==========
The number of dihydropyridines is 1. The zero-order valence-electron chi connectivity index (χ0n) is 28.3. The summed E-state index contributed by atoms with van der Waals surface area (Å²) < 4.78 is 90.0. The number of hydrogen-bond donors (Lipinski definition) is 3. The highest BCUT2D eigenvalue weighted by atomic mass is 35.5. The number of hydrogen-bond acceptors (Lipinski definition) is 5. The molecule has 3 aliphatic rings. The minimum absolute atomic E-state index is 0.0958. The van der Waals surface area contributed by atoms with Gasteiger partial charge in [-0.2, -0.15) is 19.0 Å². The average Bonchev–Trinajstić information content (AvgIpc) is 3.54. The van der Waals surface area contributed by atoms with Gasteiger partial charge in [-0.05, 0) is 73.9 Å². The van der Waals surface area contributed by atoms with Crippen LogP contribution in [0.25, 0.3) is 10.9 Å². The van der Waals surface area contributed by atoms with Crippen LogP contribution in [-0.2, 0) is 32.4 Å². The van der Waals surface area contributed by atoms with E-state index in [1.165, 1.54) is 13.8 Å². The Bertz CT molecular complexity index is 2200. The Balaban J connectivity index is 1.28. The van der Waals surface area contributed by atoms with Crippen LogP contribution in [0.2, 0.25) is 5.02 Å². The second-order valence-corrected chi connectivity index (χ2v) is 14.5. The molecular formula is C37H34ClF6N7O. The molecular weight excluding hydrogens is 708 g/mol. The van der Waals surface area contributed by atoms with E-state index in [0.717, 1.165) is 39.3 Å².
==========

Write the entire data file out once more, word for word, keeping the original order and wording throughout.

The number of dihydropyridines is 1. The zero-order valence-electron chi connectivity index (χ0n) is 28.3. The summed E-state index contributed by atoms with van der Waals surface area (Å²) < 4.78 is 90.0. The number of hydrogen-bond donors (Lipinski definition) is 3. The highest BCUT2D eigenvalue weighted by atomic mass is 35.5. The number of hydrogen-bond acceptors (Lipinski definition) is 5. The molecule has 3 aliphatic rings. The minimum absolute atomic E-state index is 0.0958. The van der Waals surface area contributed by atoms with Gasteiger partial charge in [-0.2, -0.15) is 19.0 Å². The average Bonchev–Trinajstić information content (AvgIpc) is 3.54. The van der Waals surface area contributed by atoms with Gasteiger partial charge in [-0.05, 0) is 73.9 Å². The van der Waals surface area contributed by atoms with Crippen LogP contribution in [0.25, 0.3) is 10.9 Å². The van der Waals surface area contributed by atoms with Crippen LogP contribution in [-0.2, 0) is 32.4 Å². The van der Waals surface area contributed by atoms with E-state index in [1.165, 1.54) is 13.8 Å². The Bertz CT molecular complexity index is 2200. The Balaban J connectivity index is 1.28. The van der Waals surface area contributed by atoms with Crippen LogP contribution in [0.2, 0.25) is 5.02 Å². The second-order valence-corrected chi connectivity index (χ2v) is 14.5. The molecular formula is C37H34ClF6N7O. The molecular weight excluding hydrogens is 708 g/mol. The van der Waals surface area contributed by atoms with E-state index in [0.717, 1.165) is 39.3 Å².